Home : Quarterly Archives : Volume 18
Tredyffrin Easttown Historical Society
Source: July 1980 Volume 18 Number 3, Pages 83–88
When the Philadelphia Folk Festival Was Held in Paoli
"The Homestead," the fifteen-acre farm of C. Colket Wilson, Jr., on the south side of Swedesford Road in Paoli, was not only the scene of the first annual Philadelphia Folk Festival, but of the next three festivals as well.
It was a setting that "lent itself naturally to the aura of American folklore and songs." "The music was enhanced by the natural setting of the Festival," Gene Shay, a member of the Festival committee, observed after the first Festival, adding that "The Wilson farm, with its spacious grassy valleys, clean running brooks, shaded hillsides and rustic barns, supplied the perfect background for all of the musical activity."
The sponsors of these folk festivals was the Philadelphia Folksong Society, a non-profit organization started in 1958 "to generate and further the growing enthusiasm in our American folk heritage." The original objective of the festival was "to be a show piece for a broad spectrum of American folk music" and "to bring some of the more obscure American musicians to city audiences." Proceeds from the festivals were used to start a folklore library and to help finance a graduate fellowship in regional folklore at the University of Pennsylvania.
Its first festival was held in Paoli on the Saturday and Sunday after Labor Day in 1962. On both days, morning workshops and seminars on various aspects of folk music were held, with a banjo contest on Saturday afternoon and on Sunday afternoon a "hootenany" or informal folksing, in which everyone was welcome to "participate in swapping songs, learning new ones, or just listening."
In the main concert, on Saturday evening, there was indeed the "broad spectrum" of folk music that was the Festival's objective. The program included songs by Pete Seeger, well known as a collector of folk music as well as a singer and versatile banjo player; his brother Mike, one of the most knowledgeable and able performers of traditional southern mountain music and also a versatile instrumentalist; Bonnie Dobson, a Canadian-born guitar player and singer of traditional folk ballads; Reverend Gary Davis, a blind, long-time gospel singer; and Obray Ramsey, an old-time fiddler from the edge of the Great Smokies in western North Carolina. Others on the program included Jack Elliott, with his cowpuncher songs; the Greenbrier Boys; Paul Caldwell, nearly 80 years old, who had been playing the banjo since the turn of the century; and gospel singers Mabel Washington and Professor Clarence Johnson.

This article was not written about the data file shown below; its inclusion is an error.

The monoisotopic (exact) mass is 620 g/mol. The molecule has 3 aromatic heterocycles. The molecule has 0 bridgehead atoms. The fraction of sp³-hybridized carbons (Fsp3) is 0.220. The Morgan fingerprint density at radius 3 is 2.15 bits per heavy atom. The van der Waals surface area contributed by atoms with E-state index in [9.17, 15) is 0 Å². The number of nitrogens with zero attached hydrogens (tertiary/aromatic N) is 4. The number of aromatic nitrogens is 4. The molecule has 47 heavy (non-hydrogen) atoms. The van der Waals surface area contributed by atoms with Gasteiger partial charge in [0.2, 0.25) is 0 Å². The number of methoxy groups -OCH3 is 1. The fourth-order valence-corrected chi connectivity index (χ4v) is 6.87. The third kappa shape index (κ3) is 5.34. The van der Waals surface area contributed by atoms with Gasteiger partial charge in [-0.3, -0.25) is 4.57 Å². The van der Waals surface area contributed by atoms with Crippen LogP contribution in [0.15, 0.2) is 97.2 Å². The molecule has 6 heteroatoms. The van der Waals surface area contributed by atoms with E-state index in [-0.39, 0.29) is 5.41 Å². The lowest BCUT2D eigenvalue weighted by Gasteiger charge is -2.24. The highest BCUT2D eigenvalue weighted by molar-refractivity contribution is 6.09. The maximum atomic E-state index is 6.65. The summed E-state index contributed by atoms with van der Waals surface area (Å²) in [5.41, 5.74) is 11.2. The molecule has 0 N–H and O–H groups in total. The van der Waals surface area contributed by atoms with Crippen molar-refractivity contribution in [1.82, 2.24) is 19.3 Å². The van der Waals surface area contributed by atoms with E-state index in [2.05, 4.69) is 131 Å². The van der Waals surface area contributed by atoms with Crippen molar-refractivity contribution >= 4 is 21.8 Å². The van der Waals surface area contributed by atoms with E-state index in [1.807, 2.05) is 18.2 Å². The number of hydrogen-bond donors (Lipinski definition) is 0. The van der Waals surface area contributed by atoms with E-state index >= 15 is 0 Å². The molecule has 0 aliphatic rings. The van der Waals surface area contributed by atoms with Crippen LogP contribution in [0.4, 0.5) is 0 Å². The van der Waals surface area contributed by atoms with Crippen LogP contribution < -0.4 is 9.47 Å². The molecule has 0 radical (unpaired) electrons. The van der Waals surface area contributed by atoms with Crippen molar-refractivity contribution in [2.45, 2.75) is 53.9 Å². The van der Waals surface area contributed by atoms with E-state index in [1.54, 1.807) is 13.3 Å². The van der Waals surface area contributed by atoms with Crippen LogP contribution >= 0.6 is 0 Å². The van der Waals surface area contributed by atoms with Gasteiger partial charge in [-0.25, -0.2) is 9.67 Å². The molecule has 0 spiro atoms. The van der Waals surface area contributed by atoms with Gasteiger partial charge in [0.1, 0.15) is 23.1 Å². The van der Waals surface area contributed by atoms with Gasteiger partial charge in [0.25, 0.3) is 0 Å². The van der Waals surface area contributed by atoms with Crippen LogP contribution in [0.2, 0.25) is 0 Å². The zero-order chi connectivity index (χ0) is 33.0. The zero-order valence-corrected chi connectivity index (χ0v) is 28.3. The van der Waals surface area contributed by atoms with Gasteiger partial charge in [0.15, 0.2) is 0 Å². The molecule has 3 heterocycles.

It was estimated that more than 2500 people attended the various workshops and the concert, highlights of which, incidentally, were recorded and later released on Prestige Records.
"From the beginning," Gene Shay commented, "there was a spirit of cooperation that extended to every facet of the music-filled weekend — Pete Seeger, his wife Toshi, and 20 or 30 young people removing scraps of paper and crumpled cigarette wrappers from a grassy valley — another group folding and stacking wooden chairs — 10 teenagers arriving a day early to offer their assistance... Everyone was eager to lend a hand, eager to be a part of something he believed in." He also noted that it was "a family affair from the first plink of the banjo to the last echo of song... It was this family feeling which kept the Festival so exciting to the thousands who attended."
By the second festival, held on the first weekend in September in 1963, interest in folk music had increased considerably and it had become, particularly on college campuses, an integral part of the country's popular music. Recognizing this, the scope of the Philadelphia Folk Festival was broadened and it became a three-day event. As was pointed out in the Festival program booklet for that year, "On your blanket stretched on the hillside, or in the shadow of the remains of an old 18th century stone barn, you will hear many new sounds unfamiliar to most except the ardent folk music enthusiast. Traditional performers, some on in years, will sing out the songs which are indeed an important part of our inheritance. Many city performers as well, perhaps more skilled in the art of presentation, will present instrumental and vocal interpretations of material from all over the world, some in dialects other than our own. He feel that most of this music you will enjoy, some you may find very interesting but not your cup of tea, and indeed a small percentage you may even dislike."
"However, we hope you'll be entertained and somewhat enlightened by these attempts to present a variety of material representative of our musical history."
The Friday night program included square dancing; a concert, attended by an estimated 3000 people, which featured singers and performers from the Philadelphia area, including Raun MacKinnon, a local singer from Berwyn; and movie clips from the collections of Pete Seeger and others.